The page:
People often become less active as they age, says Stein, and being inactive can make you constipated. Bed rest during an illness can cause real problems. If a person has joint-replacement surgery, for example, it takes time to recover and be fully active again. Add narcotic pain relievers to the mix, and “that might change manageable constipation into something that’s much more of a problem,

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digestive health

Relationship Between Fiber And Antioxidants



New findings from Australia show just how important fiber is in helping antioxidants do their job. If it weren’t for the fiber, which binds and protects the antioxidants in fruit and vegetables, those antioxidants would never make it to the colon, where they can help to protect against colon cancer.

And note that if you like juicing, if you throw away the pulp, which contains all the fiber, that means you’re throwing away the antioxidants too. So it’s good to take the pulp that’s left behind and make it into a bread or cake. That’s the only way you can get all the benefits from the fruit.

Fiber protects the colon from cancer

Fiber not only works as a “bowel scourer”, but may also help to protect the colon from cancer by transporting antioxidants to the large bowel, new Queensland research has found.

The world-first study discovered that fiber binds up to 80 percent of cancer-inhibiting antioxidant polyphenols in fruit and vegetables, thereby protecting the antioxidants from early digestion in the stomach and small intestine.

Dr Anneline Padayachee

Dr. Anneline Padayachee, who undertook the study through The University of Queensland (UQ) and CSIRO, found that fiber acts as an antioxidant trafficker by safely transporting antioxidant nutrients to the colon where they can provide protection against cancers such as colon cancer.

Dr Padayachee said

“Cells in fruits and vegetables are “opened” allowing nutrients to be released when they are juiced, pureed or chewed,”

“In an unexpected twist, I found that after being released from the cell 80 percent of available antioxidant polyphenols bind to plant fiber with minimal release during the stomach and small intestinal phases of digestion.

Effectively transport polyphenols

“Fibre is able to safely and effectively transport polyphenols to the colon where these compounds may have a protective effect on colon health as they are released during plant fiber fermentation by gut bacteria.”

This finding also has implications for fresh juice lovers who are throwing out antioxidants along with the fibre-rich pulp they discard.

“In juicing, the fibrous pulp is usually discarded, which means you miss out on the health benefits of these antioxidants as well as the fiber,” Dr. Padayachee said.

“As long as you consume everything – the raw or cooked whole vegetable or fruit, drink mainly cloudy juices and eat the fibrous pulp – you will not only have a clean gut, but also a healthy gut full of protective polyphenols.”

Dr Padayachee used black carrots, which are rich in two antioxidant polyphenols – anthocyanins and phenolic acids – as a model system in her research to assess why plant-based diets generally result in better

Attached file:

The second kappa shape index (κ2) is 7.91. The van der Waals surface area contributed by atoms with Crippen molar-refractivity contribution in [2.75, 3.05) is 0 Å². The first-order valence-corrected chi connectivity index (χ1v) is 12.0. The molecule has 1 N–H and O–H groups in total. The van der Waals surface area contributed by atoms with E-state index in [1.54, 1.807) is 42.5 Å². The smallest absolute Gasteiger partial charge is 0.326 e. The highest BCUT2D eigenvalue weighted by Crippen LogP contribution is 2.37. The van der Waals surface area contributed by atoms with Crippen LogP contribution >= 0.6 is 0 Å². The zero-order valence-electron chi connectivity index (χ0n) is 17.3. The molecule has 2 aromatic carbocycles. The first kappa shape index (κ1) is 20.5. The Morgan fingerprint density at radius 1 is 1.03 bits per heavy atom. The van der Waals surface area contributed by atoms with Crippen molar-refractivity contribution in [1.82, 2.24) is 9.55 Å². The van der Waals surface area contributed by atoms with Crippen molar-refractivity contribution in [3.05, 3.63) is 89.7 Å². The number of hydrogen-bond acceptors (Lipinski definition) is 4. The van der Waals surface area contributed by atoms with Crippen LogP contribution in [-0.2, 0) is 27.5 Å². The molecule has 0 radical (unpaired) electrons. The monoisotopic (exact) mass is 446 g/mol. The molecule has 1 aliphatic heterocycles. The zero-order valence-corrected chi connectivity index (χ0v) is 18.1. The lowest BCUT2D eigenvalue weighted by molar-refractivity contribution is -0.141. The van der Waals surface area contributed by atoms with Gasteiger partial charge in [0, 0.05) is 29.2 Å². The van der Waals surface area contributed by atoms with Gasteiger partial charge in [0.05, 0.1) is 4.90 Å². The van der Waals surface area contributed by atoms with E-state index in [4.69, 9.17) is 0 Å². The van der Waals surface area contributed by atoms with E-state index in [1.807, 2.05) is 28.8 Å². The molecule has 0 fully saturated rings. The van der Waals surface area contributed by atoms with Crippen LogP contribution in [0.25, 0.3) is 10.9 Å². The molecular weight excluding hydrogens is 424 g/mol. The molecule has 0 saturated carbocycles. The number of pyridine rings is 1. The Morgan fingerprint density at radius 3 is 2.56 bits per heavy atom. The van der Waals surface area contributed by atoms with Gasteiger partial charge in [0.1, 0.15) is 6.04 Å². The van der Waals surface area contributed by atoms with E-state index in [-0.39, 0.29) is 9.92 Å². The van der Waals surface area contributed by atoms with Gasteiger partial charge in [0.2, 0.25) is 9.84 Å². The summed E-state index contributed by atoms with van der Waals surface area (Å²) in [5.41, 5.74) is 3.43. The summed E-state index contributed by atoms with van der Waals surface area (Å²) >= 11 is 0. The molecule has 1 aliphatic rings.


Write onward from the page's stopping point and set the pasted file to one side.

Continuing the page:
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digestive health

Abdominal Pain And Its Meanings



What’s commonly referred to as stomach pain usually means pain caused by any organ in the abdomen. And since they have different reasons for being painful, it’s important to understand all the things that can go wrong, and how to prevent or cure them.

Describe pain originating

While pain in the stomach or abdominal area can arise from the tissues of the abdominal wall, such as skin and abdominal muscles, the term abdominal pain, in general, is used to describe pain originating from organs within the abdominal cavity.

These organs include the stomach, small intestine, colon, liver, gallbladder, and pancreas. Occasionally pain may be felt in the abdomen even though it is arising from organs that are close to but not within the abdominal cavity. For example, the lower lungs, the kidneys, and the uterus or ovaries. Let’s find out what they signify…

Inflammation (appendicitis or colitis)

Stretching or istension of an organ, blockage of a bile duct by gallstones or swelling of the liver with hepatitis

Loss of the supply of blood to an organ

Irritable Bowel Syndrome

When seeing a doctor remember to give him the exact location of where the pain first started and what is the severity of the pain. Also mention how frequent they are and whether they increase or decrease after meals.

Acute pain post meals

They are mostly due to excessive gas in your digestive system. They can be treated easily using over-the-counter medications. It may also signify an ulcer.

Everyone passes gas on a daily basis, but sometimes gas pains might be mistaken for gallstones and heart disease.


It may happen due to swallowing air when you eat or drink, or certain ingredients in foods that cause the formation of gases when they interact with bacteria in the colon, like dals, dairy products, whole grains, and pulses.

Common food elements that cause gas formation include sugars, starches, and fiber, according to the National Digestive Diseases Information Clearinghouse.

How to avoid it

– Eat small meals often, do not overeat.

– Eat slowly and chew your food properly

– Don’t eat when you’re in a hurry, upset or anxious because stress can interfere with your digestive system